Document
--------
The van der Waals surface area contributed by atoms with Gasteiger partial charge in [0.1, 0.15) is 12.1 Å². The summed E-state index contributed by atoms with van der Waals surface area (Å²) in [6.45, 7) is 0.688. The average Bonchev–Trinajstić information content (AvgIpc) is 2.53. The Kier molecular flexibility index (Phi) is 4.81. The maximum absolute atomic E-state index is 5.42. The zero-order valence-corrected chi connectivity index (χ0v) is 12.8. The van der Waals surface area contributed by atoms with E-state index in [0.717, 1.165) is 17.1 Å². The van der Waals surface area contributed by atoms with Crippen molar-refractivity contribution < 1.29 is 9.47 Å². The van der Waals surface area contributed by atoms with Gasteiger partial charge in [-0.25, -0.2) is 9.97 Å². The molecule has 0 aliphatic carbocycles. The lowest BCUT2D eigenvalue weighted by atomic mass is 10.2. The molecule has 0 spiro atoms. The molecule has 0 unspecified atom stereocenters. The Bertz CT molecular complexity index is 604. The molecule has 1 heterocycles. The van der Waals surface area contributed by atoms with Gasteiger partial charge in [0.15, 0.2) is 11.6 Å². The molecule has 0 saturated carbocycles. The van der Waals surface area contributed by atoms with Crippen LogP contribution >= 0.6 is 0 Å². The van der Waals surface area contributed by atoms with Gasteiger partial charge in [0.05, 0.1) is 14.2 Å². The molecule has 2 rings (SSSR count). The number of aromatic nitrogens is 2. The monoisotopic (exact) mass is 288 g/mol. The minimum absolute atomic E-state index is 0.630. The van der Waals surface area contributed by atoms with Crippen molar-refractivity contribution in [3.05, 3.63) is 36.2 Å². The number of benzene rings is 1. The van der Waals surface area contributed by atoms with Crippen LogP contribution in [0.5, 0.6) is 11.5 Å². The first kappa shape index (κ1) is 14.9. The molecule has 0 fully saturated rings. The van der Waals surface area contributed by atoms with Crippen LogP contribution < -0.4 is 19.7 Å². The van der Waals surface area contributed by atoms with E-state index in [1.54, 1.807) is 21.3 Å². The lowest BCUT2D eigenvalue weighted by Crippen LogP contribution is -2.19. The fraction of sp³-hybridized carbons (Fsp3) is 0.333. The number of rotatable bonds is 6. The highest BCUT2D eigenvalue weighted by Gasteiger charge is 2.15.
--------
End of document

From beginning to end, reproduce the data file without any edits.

The van der Waals surface area contributed by atoms with Gasteiger partial charge in [0.1, 0.15) is 12.1 Å². The summed E-state index contributed by atoms with van der Waals surface area (Å²) in [6.45, 7) is 0.688. The average Bonchev–Trinajstić information content (AvgIpc) is 2.53. The Kier molecular flexibility index (Phi) is 4.81. The maximum absolute atomic E-state index is 5.42. The zero-order valence-corrected chi connectivity index (χ0v) is 12.8. The van der Waals surface area contributed by atoms with E-state index in [0.717, 1.165) is 17.1 Å². The van der Waals surface area contributed by atoms with Crippen molar-refractivity contribution < 1.29 is 9.47 Å². The van der Waals surface area contributed by atoms with Gasteiger partial charge in [-0.25, -0.2) is 9.97 Å². The molecule has 0 aliphatic carbocycles. The lowest BCUT2D eigenvalue weighted by atomic mass is 10.2. The molecule has 0 spiro atoms. The molecule has 0 unspecified atom stereocenters. The Bertz CT molecular complexity index is 604. The molecule has 1 heterocycles. The van der Waals surface area contributed by atoms with Gasteiger partial charge in [0.15, 0.2) is 11.6 Å². The molecule has 0 saturated carbocycles. The van der Waals surface area contributed by atoms with Crippen LogP contribution >= 0.6 is 0 Å². The van der Waals surface area contributed by atoms with Gasteiger partial charge in [0.05, 0.1) is 14.2 Å². The molecule has 2 rings (SSSR count). The number of aromatic nitrogens is 2. The monoisotopic (exact) mass is 288 g/mol. The minimum absolute atomic E-state index is 0.630. The van der Waals surface area contributed by atoms with Crippen molar-refractivity contribution in [3.05, 3.63) is 36.2 Å². The number of benzene rings is 1. The van der Waals surface area contributed by atoms with Crippen LogP contribution in [0.5, 0.6) is 11.5 Å². The first kappa shape index (κ1) is 14.9. The molecule has 0 fully saturated rings. The van der Waals surface area contributed by atoms with Crippen LogP contribution < -0.4 is 19.7 Å². The van der Waals surface area contributed by atoms with E-state index in [1.54, 1.807) is 21.3 Å². The lowest BCUT2D eigenvalue weighted by Crippen LogP contribution is -2.19. The fraction of sp³-hybridized carbons (Fsp3) is 0.333. The number of rotatable bonds is 6. The highest BCUT2D eigenvalue weighted by Gasteiger charge is 2.15.